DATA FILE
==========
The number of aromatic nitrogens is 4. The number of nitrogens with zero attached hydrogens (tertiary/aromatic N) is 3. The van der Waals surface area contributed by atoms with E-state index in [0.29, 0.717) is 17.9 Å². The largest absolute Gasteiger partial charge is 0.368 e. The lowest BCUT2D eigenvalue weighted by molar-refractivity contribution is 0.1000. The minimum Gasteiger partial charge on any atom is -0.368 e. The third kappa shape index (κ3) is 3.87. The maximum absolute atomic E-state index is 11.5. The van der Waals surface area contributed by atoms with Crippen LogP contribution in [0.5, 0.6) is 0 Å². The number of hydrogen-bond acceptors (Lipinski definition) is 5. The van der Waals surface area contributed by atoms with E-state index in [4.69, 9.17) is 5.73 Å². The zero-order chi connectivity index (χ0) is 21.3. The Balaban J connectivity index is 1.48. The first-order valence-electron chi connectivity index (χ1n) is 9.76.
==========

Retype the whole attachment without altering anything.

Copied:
The number of aromatic nitrogens is 4. The number of nitrogens with zero attached hydrogens (tertiary/aromatic N) is 3. The van der Waals surface area contributed by atoms with E-state index in [0.29, 0.717) is 17.9 Å². The largest absolute Gasteiger partial charge is 0.368 e. The lowest BCUT2D eigenvalue weighted by molar-refractivity contribution is 0.1000. The minimum Gasteiger partial charge on any atom is -0.368 e. The third kappa shape index (κ3) is 3.87. The maximum absolute atomic E-state index is 11.5. The van der Waals surface area contributed by atoms with Crippen LogP contribution in [0.5, 0.6) is 0 Å². The number of hydrogen-bond acceptors (Lipinski definition) is 5. The van der Waals surface area contributed by atoms with E-state index in [4.69, 9.17) is 5.73 Å². The zero-order chi connectivity index (χ0) is 21.3. The Balaban J connectivity index is 1.48. The first-order valence-electron chi connectivity index (χ1n) is 9.76.